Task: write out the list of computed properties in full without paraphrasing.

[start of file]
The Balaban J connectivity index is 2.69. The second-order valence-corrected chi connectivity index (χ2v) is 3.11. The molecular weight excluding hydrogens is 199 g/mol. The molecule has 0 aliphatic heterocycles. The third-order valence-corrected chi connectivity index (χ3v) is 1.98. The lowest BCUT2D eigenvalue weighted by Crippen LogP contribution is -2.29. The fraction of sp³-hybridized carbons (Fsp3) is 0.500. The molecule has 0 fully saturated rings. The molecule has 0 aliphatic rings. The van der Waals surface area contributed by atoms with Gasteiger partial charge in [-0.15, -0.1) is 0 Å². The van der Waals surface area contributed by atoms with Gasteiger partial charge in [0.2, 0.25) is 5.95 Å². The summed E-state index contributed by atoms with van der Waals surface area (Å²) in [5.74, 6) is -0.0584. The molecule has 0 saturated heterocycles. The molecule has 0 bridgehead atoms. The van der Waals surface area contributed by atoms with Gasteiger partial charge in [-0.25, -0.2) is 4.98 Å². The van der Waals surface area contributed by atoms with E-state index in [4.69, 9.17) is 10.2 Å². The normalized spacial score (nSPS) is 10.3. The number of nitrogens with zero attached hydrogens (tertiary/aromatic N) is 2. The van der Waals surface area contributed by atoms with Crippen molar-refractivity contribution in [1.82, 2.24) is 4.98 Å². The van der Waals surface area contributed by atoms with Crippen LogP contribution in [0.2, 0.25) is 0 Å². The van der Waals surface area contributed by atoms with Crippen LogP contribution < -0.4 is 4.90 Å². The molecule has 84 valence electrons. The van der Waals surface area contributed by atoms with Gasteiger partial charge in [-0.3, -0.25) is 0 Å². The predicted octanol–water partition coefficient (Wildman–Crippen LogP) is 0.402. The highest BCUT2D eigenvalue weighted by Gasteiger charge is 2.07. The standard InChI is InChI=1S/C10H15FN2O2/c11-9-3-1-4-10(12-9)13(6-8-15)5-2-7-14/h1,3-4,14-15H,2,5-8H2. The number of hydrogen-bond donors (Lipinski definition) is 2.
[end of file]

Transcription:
The Balaban J connectivity index is 2.69. The second-order valence-corrected chi connectivity index (χ2v) is 3.11. The molecular weight excluding hydrogens is 199 g/mol. The molecule has 0 aliphatic heterocycles. The third-order valence-corrected chi connectivity index (χ3v) is 1.98. The lowest BCUT2D eigenvalue weighted by Crippen LogP contribution is -2.29. The fraction of sp³-hybridized carbons (Fsp3) is 0.500. The molecule has 0 fully saturated rings. The molecule has 0 aliphatic rings. The van der Waals surface area contributed by atoms with Gasteiger partial charge in [-0.15, -0.1) is 0 Å². The van der Waals surface area contributed by atoms with Gasteiger partial charge in [0.2, 0.25) is 5.95 Å². The summed E-state index contributed by atoms with van der Waals surface area (Å²) in [5.74, 6) is -0.0584. The molecule has 0 saturated heterocycles. The molecule has 0 bridgehead atoms. The van der Waals surface area contributed by atoms with Gasteiger partial charge in [-0.25, -0.2) is 4.98 Å². The van der Waals surface area contributed by atoms with E-state index in [4.69, 9.17) is 10.2 Å². The normalized spacial score (nSPS) is 10.3. The number of nitrogens with zero attached hydrogens (tertiary/aromatic N) is 2. The van der Waals surface area contributed by atoms with Crippen molar-refractivity contribution in [1.82, 2.24) is 4.98 Å². The van der Waals surface area contributed by atoms with Crippen LogP contribution in [0.2, 0.25) is 0 Å². The van der Waals surface area contributed by atoms with Crippen LogP contribution < -0.4 is 4.90 Å². The molecule has 84 valence electrons. The van der Waals surface area contributed by atoms with Gasteiger partial charge in [-0.3, -0.25) is 0 Å². The predicted octanol–water partition coefficient (Wildman–Crippen LogP) is 0.402. The highest BCUT2D eigenvalue weighted by Gasteiger charge is 2.07. The standard InChI is InChI=1S/C10H15FN2O2/c11-9-3-1-4-10(12-9)13(6-8-15)5-2-7-14/h1,3-4,14-15H,2,5-8H2. The number of hydrogen-bond donors (Lipinski definition) is 2.